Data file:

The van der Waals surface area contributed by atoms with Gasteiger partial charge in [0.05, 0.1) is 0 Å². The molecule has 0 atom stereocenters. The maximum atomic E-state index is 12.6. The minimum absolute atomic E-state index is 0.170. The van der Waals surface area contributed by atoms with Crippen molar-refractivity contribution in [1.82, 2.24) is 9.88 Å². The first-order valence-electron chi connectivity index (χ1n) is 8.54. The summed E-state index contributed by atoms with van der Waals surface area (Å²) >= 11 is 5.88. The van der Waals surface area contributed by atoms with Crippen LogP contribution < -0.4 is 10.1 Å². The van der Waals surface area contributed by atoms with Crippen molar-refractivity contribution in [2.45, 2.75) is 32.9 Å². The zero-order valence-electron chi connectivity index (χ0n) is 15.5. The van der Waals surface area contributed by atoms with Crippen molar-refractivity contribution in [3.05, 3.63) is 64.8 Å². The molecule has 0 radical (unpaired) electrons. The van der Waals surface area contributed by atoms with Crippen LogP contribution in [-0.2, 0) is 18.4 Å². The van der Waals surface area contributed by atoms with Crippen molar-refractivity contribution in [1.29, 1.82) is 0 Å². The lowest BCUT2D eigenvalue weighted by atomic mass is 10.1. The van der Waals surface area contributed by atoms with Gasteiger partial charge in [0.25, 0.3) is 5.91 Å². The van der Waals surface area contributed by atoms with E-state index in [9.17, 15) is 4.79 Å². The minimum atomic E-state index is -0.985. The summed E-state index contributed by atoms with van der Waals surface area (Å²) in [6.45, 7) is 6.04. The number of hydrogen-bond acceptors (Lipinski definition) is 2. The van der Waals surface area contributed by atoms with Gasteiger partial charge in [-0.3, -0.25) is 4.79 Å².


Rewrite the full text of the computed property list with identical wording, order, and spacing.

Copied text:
The van der Waals surface area contributed by atoms with Gasteiger partial charge in [0.05, 0.1) is 0 Å². The molecule has 0 atom stereocenters. The maximum atomic E-state index is 12.6. The minimum absolute atomic E-state index is 0.170. The van der Waals surface area contributed by atoms with Crippen molar-refractivity contribution in [1.82, 2.24) is 9.88 Å². The first-order valence-electron chi connectivity index (χ1n) is 8.54. The summed E-state index contributed by atoms with van der Waals surface area (Å²) >= 11 is 5.88. The van der Waals surface area contributed by atoms with Crippen LogP contribution < -0.4 is 10.1 Å². The van der Waals surface area contributed by atoms with Crippen molar-refractivity contribution in [2.45, 2.75) is 32.9 Å². The zero-order valence-electron chi connectivity index (χ0n) is 15.5. The van der Waals surface area contributed by atoms with Crippen molar-refractivity contribution in [3.05, 3.63) is 64.8 Å². The molecule has 0 radical (unpaired) electrons. The van der Waals surface area contributed by atoms with Crippen LogP contribution in [-0.2, 0) is 18.4 Å². The van der Waals surface area contributed by atoms with Crippen molar-refractivity contribution in [1.29, 1.82) is 0 Å². The lowest BCUT2D eigenvalue weighted by atomic mass is 10.1. The van der Waals surface area contributed by atoms with Gasteiger partial charge in [0.25, 0.3) is 5.91 Å². The van der Waals surface area contributed by atoms with E-state index in [9.17, 15) is 4.79 Å². The minimum atomic E-state index is -0.985. The summed E-state index contributed by atoms with van der Waals surface area (Å²) in [6.45, 7) is 6.04. The number of hydrogen-bond acceptors (Lipinski definition) is 2. The van der Waals surface area contributed by atoms with Gasteiger partial charge in [-0.3, -0.25) is 4.79 Å².